A new study has found that PET/CT scanning is helpful in detecting breast tumours which have reached nearby bones.
Memorial Sloan-Kettering Cancer Centre investigators suggest that the new findings may mean less stress and more timely therapy for patients, and could make the long-time use of radionuclide bone scans for breast cancer obsolete.
Bone scans detect bony regions in the process of growth or repair, which can be a sign of metastatic disease. PET, on the other hand, assesses irregularities of biochemical activity in the body, such as cells that metabolise glucose unusually fast. Such behaviour is a trademark of a cancer cell. Meanwhile, CT creates anatomical images that can help physicians isolate and analyse the size and shape of tumours.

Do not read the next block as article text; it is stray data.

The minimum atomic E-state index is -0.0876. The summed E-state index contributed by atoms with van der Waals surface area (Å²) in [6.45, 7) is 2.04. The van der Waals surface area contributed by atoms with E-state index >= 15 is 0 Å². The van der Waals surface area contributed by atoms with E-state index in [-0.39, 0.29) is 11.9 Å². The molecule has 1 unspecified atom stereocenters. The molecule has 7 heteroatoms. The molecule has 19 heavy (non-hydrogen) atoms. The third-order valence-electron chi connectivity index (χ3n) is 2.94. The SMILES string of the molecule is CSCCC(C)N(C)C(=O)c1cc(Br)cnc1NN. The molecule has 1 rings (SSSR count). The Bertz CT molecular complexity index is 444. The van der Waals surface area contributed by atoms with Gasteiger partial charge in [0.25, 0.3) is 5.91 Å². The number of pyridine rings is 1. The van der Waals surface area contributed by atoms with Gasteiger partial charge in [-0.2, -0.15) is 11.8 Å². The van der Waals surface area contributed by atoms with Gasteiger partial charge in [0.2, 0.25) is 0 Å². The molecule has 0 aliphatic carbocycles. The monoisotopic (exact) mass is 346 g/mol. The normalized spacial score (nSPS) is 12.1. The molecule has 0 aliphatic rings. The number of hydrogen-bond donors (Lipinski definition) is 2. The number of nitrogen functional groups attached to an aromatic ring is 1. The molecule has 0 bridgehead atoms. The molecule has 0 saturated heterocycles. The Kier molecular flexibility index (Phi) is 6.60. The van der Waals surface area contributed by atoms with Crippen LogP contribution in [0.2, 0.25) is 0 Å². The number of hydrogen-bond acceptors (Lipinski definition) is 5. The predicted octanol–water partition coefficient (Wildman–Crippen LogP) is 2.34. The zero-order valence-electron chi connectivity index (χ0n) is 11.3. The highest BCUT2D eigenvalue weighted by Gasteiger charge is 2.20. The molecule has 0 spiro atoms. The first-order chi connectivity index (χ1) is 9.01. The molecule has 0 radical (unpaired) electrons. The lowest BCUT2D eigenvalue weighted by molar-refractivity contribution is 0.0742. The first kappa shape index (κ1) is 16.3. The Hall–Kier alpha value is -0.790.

"In contrast with bone scans, which are only able to detect bone metastases, PET/CT has the advantage of concurrently imaging other common sites of breast cancer metastases such as the liver and lungs," said lead author Patrick Morris, a breast cancer specialist at Memorial Sloan-Kettering.
Morris added that the results should be interpreted with caution.
"If this data holds true in a prospective trial, the issue can be laid to rest and PET/CT could replace CT plus bone scan," noted Maxine Jochelson, Director of Radiology for the Breast and Imaging Center.
The study is published in the June 2010 issue of the Journal of Clinical Oncology.